Warts are unsightly and often painful. No one wants warts. One young patient, with the kind of clinical accuracy only a 9 year old can bring to the subject, once described warts as: “Creepy — and gross. And WOW they hurt.” We couldn’t put it any better.
Caused by a virus, warts, once embedded, draw from your blood supply and begin to grow and proliferate. Large warts or clusters of warts on the bottom of the foot (often referred to as plantar warts) can really become a serious problem and make walking or playing sports painful.
Unfortunately, until recently at least, getting rid of warts has almost always proven a challenge. Plantar warts are tenacious and can be terribly difficult to eradicate. They are resistant to nearly every treatment you throw at them, whether it medication or repeated applications of acid or freezing compounds followed by scraping, cutting, digging …
And still, all too often, they just come back anyhow, and they continue to spread and grow.
Some patients, with especially bad cases of warts, come to believe there is no solution, because nothing ever really works, even after months or years.
Or that used to be the case, anyhow.
An exciting new piece of technology — in a very specific form — has made destroying warts surprisingly simple. This new treatment involves the use of a high-powered laser. But not just any laser. In order to effectively knock out warts and destroy them for good, it requires a specific kind of laser, and it has to pack a heck of a punch.
More specifically, the laser needs to be able to destroy the virus while at the same time cutting off its blood supply.
One particular laser does the job quite well. It is called an Nd:YAG long-pulse laser, with a few very specific traits enabling it to destroy warts in only one or two short treatments. The combination of these traits makes the procedure effective, and they are described easily enough.
First, the proper Nd:YAG laser for wart treatments will make use of the 1064nm wavelength. This particular wavelength ignores skin pigment (also called melanin), making it safe on all skin types and allowing it to penetrate the skin and pass on to where, in the case of treating warts, you want the energy to build: at the blood supply feeding the virus. This 1064nm wavelength targets hemoglobin and essentially uses the blood supply beneath the skin, at the base of the wart, to cook the virus dead, while simultaneously cutting off the blood to the warts altogether. Too many lasers on the market make use of ineffective wavelengths, which either build up heat on the surface without penetrating to the actual blood supply feeding the wart, or simply fail to create enough heat to get the job done. Which takes us to the next point.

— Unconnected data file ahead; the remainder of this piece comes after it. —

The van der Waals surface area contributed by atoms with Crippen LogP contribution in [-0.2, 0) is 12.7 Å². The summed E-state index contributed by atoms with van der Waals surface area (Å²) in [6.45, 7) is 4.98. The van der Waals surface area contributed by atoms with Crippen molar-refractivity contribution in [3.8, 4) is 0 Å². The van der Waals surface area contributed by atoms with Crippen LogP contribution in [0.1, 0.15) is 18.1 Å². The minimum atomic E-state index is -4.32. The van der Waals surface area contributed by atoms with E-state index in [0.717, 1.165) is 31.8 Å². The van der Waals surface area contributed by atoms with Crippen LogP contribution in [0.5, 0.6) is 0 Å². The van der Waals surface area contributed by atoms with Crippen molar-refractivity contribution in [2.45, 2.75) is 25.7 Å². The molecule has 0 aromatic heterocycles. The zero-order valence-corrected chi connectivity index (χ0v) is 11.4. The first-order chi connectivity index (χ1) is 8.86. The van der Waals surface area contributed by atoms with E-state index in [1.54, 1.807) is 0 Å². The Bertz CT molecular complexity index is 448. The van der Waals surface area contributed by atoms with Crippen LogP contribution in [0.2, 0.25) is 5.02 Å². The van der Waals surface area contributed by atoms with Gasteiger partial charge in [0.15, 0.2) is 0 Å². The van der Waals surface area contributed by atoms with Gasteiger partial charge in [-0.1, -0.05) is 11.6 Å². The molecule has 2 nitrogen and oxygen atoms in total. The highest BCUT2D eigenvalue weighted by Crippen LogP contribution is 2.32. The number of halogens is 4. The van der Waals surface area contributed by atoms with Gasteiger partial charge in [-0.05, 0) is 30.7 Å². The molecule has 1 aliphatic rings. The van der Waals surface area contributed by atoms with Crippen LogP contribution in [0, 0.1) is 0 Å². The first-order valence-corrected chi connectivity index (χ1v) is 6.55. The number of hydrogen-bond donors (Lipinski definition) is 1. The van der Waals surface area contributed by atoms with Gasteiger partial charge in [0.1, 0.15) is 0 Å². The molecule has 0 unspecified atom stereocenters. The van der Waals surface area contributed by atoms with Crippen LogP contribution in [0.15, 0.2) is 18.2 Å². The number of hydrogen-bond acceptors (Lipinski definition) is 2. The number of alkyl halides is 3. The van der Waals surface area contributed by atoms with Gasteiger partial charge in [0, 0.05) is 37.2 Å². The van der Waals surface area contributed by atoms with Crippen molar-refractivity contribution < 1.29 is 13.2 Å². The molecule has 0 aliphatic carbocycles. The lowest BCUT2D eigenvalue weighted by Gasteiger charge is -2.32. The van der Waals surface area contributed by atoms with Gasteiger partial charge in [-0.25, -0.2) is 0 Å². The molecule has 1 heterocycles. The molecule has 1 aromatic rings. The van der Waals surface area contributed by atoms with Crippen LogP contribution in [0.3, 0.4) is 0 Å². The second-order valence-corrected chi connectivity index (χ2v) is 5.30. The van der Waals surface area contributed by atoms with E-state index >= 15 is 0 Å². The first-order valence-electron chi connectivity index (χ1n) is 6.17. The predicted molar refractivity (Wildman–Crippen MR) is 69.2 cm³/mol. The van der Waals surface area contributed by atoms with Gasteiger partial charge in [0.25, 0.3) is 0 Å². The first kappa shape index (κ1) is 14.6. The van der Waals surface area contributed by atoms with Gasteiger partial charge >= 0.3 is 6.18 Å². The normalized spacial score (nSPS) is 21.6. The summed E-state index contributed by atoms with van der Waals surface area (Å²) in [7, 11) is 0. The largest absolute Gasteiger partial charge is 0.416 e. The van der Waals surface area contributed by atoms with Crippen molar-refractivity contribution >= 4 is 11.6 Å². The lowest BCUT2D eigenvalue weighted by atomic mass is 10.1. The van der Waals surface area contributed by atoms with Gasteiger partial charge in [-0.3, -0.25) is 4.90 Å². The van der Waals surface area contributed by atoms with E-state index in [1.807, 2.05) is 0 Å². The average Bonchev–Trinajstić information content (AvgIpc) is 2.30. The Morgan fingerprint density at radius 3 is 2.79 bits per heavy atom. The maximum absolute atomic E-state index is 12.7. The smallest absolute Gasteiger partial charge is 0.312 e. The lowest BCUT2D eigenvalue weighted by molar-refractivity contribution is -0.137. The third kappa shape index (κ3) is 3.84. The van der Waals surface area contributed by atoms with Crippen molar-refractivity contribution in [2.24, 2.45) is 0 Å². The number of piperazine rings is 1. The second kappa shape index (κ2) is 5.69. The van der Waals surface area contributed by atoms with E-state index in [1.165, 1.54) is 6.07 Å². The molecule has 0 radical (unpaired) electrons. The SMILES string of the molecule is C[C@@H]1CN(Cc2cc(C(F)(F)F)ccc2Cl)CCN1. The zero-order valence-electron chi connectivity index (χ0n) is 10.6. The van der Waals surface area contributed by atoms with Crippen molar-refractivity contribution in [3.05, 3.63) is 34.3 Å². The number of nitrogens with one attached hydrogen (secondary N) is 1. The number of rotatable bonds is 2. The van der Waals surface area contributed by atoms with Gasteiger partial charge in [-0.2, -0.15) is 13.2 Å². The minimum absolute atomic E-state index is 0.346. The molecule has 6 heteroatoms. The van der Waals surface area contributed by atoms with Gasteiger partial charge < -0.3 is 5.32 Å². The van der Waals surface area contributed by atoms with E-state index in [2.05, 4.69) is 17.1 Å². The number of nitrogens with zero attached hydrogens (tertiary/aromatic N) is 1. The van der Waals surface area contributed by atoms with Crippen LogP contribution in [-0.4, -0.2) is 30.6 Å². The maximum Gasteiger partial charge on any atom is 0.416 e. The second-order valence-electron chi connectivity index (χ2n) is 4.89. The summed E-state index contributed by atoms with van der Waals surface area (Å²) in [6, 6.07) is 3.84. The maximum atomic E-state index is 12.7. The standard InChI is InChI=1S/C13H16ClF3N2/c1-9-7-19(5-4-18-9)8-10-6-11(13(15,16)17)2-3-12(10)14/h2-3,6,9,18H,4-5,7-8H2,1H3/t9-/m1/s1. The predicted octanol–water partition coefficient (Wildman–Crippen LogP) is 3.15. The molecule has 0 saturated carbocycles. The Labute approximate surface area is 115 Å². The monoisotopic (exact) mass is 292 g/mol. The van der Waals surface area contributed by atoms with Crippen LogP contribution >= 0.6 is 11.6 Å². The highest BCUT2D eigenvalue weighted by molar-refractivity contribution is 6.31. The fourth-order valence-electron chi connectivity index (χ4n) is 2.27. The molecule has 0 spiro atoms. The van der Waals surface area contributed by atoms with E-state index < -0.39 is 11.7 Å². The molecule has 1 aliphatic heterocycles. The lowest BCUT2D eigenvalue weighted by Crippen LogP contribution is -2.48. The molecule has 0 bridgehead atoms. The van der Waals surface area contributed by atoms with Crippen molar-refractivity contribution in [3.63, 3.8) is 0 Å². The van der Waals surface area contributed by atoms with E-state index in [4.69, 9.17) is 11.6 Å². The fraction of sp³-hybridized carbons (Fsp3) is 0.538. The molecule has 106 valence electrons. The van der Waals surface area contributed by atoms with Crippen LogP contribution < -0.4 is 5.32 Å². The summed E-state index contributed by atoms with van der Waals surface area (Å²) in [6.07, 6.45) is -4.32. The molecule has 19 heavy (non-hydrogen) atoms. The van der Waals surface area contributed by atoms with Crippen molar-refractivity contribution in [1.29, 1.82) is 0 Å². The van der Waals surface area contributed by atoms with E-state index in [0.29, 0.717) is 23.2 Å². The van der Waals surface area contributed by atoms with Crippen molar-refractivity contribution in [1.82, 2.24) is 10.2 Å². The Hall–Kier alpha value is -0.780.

Second, the proper Nd:YAG laser for wart treatments needs to be a true long-pulse laser. The pulses of laser energy being delivered need to pour in at a slow enough pace to fully heat the blood supply being targeted. This longer pulse duration (also known as pulse width) allows for full-volume heating of the blood at the base of the wart. Too many of the lasers being used today have very short pulses (typically as short as 0.1 to 1.0 milliseconds), which as a result can be thought of as doing nothing more than splashing little bits of energy without building up the kinds of real heat required to kill off a wart. A true long-pulse laser effective at this treatment will make use of a pulse duration (or pulse width) of at least 25 to 45 milliseconds. That is how you pack the punch you need to knock out a wart.
(Quick note: You do note want to confuse a true long pulse duration with another kind of laser on the market called a quasi-continuous beam. A quasi-continuous beam is not a true pulse at all, but a much weaker, much slower method of delivering the laser beam. This kind of laser is most appropriate for the kinds of slow heating required in procedures like laser lipolysis, where you are slowing heating fat — sort of like melting butter — internally. A quasi-continuous beam can never amass the kind of concentrated heat a true long pulse laser can deliver.)
Now, if you are going to take on warts, therefore, you need an Nd:YAG at the 1064nm wavelength, and it needs to be a true long-pulse laser, capable of pulse widths of at least 25 milliseconds.
And that is precisely the kind of laser we have here at our office.
Our laser can deliver the right kind of energy, across the perfect wavelength, at the right penetration, with the duration needed to destroy warts — usually in only one treatment. (Sometimes, in severe cases, requiring two treatments.)
You shouldn’t be afraid of the procedure, but you should know going in that you will definitely feel a few zings. You will feel the zings because of the heat being generated and the sensitivity of the wart itself, but the whole treatment is really quick, and when you have been suffering with warts for a long while, there is something deeply satisfying in knowing that those zings are blasting that wart to oblivion and cutting off its supply of blood.
In the days following the treatment, you may at worst feel a little bruising if you apply much pressure to where the wart was located on your foot, but that’s about all. The wart, now dead, will often simply slough off like a callous.
Where warts used to be a frustrating problem that could linger for years, despite all efforts to get rid of them, now, equipped with the exact laser for the job, we can ensure that your warts are destroyed in one or two quick treatments at our office, all without medications or anesthetic.
Call us today or send us a quick note from our Appointment Request page. Let’s get you set up with an appointment and take care of your warts once and for all. If you live in or near Algonquin, IL, or Woodstock, IL, contact the Podiatry practice of Dr. Kevin Gavin right away.